# Commuting: Steven Strogatz Explains One of the Laws of Multiplication [Excerpt]

Steven Strogatz discusses the mathematical difference between IRA contributions and footwear in this excerpt from his new book

But something about that sounds fishy to you. “No thanks,” you say. “Could you please take the twenty percent off first, then apply the tax to the sale price? That way, I’ll pay less tax.”

Which way is a better deal for you? (Assume both are legal.) When confronted with a question like this, many people approach it additively. They work out the tax and the discount under both scenarios, and then do whatever additions or subtractions are necessary to find the final price. Doing things the clerk’s way, you reason, would cost you \$4 in tax (8 percent of the sticker price of \$50). That would bring your total to \$54. Then applying the 20 percent discount to \$54 gives you \$10.80 back, so you’d end up paying \$54 minus \$10.80, which equals \$43.20. Whereas under your scenario, the 20 percent discount would be applied first, saving you \$10 off the \$50 sticker price. Then the 8 percent tax on that reduced price of \$40 would be \$3.20, so you’d still end up paying \$43.20. Amazing!

But it’s merely the commutative law in action. To see why, think multiplicatively, not additively. Applying an 8 percent tax followed by a 20 percent discount amounts to multiplying the sticker price by 1.08 and then multiplying that result by 0.80. Switching the order of tax and discount reverses the multiplication, but since 1.08 × 0.80 = 0.80 × 1.08, the final price comes out the same.

Considerations like these also arise in larger financial decisions. Is a Roth 401(k) better or worse than a traditional retirement plan? More generally, if you have a pile of money to invest and you have to pay taxes on it at some point, is it better to take the tax bite at the beginning of the investment period, or at the end?

Once again, the commutative law shows it’s a wash, all other things being equal (which, sadly, they often aren’t). If, for both scenarios, your money grows by the same factor and gets taxed at the same rate, it doesn’t matter whether you pay the taxes up front or at the end.

Please don’t mistake this mathematical remark for financial advice. Anyone facing these decisions in real life needs to be aware of many complications that muddy the waters: Do you expect to be in a higher or lower tax bracket when you retire? Will you max out your contribution limits? Do you think the government will change its policies about the tax-exempt status of withdrawals by the time you’re ready to take the money out? Leaving all this aside (and don’t get me wrong, it’s all important; I’m just trying to focus here on a simpler mathematical issue), my basic point is that the commutative law is relevant to the analysis of such decisions.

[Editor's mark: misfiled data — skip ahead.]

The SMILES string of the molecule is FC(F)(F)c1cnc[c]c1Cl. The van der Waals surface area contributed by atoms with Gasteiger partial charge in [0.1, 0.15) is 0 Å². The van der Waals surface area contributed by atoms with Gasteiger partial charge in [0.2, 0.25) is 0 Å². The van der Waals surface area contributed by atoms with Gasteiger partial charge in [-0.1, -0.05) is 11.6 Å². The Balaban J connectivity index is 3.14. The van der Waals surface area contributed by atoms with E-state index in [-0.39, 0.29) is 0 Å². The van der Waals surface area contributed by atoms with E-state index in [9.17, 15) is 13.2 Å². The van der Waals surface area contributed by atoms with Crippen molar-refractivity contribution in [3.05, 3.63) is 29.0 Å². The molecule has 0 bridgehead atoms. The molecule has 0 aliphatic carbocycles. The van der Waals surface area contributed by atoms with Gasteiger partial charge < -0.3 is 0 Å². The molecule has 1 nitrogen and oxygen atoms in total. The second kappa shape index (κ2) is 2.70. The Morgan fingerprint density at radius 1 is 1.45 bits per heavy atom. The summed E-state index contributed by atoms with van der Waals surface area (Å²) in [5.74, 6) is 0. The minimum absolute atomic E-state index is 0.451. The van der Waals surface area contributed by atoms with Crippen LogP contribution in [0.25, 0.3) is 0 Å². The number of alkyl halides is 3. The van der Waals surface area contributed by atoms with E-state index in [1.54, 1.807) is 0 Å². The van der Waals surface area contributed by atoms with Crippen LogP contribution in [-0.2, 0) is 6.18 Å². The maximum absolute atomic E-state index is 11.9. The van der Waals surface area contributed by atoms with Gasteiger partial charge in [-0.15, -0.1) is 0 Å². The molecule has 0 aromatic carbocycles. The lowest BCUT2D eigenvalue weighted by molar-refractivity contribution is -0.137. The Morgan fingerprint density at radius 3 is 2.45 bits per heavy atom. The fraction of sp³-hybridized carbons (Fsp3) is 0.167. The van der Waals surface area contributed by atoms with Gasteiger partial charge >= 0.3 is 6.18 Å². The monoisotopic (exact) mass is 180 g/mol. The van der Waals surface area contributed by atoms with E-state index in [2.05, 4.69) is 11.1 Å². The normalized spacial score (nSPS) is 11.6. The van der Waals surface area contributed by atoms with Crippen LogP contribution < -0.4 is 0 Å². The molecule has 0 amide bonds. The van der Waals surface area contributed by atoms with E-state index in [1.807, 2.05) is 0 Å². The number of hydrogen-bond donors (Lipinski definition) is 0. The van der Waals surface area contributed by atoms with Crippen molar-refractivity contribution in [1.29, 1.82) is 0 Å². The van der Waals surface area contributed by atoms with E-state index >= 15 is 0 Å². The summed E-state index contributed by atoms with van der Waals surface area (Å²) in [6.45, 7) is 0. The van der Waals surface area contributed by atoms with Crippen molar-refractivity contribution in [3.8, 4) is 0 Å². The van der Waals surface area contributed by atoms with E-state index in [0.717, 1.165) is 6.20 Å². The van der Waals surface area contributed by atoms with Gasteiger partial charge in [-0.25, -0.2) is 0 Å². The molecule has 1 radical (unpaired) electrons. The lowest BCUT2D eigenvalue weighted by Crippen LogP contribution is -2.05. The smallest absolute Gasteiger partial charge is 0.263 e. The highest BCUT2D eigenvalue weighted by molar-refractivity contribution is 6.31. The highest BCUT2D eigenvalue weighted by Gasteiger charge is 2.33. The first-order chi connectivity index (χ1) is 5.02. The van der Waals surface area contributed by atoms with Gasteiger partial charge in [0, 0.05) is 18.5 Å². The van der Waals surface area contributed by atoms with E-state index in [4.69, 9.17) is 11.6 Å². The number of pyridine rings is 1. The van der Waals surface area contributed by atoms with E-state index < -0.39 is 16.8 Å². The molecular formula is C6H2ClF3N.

You can find heated debates about this on personal finance sites on the Internet. Even after the relevance of the commutative law has been pointed out, some bloggers don’t accept it. It’s that counterintuitive.

Maybe we’re wired to doubt the commutative law because in daily life, it usually matters what you do first. You can’t have your cake and eat it too. And when taking off your shoes and socks, you’ve got to get the sequencing right.

The physicist Murray Gell-Mann came to a similar realization one day when he was worrying about his future. As an undergraduate at Yale, he desperately wanted to stay in the Ivy League for graduate school. Unfortunately Princeton rejected his application. Harvard said yes but seemed to be dragging its feet about providing the financial support he needed. His best option, though he found it depressing, was MIT. In Gell-Mann’s eyes, MIT was a grubby technological institute, beneath his rarefied taste. Nevertheless, he accepted the offer. Years later he would explain that he had contemplated suicide at the time but decided against it once he realized that attending MIT and killing himself didn’t commute. He could always go to MIT and commit suicide later if he had to, but not the other way around.

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1. 1. RSchmidt 10:32 AM 10/5/12

So the second law of thermodynamics does not apply to order of operations in arithmetic. I think it is a good point that we should be clear that x * y implies y groups of x items. We certainly didn't cover it in my school.

2. 2. eklimur.raza 04:31 PM 10/5/12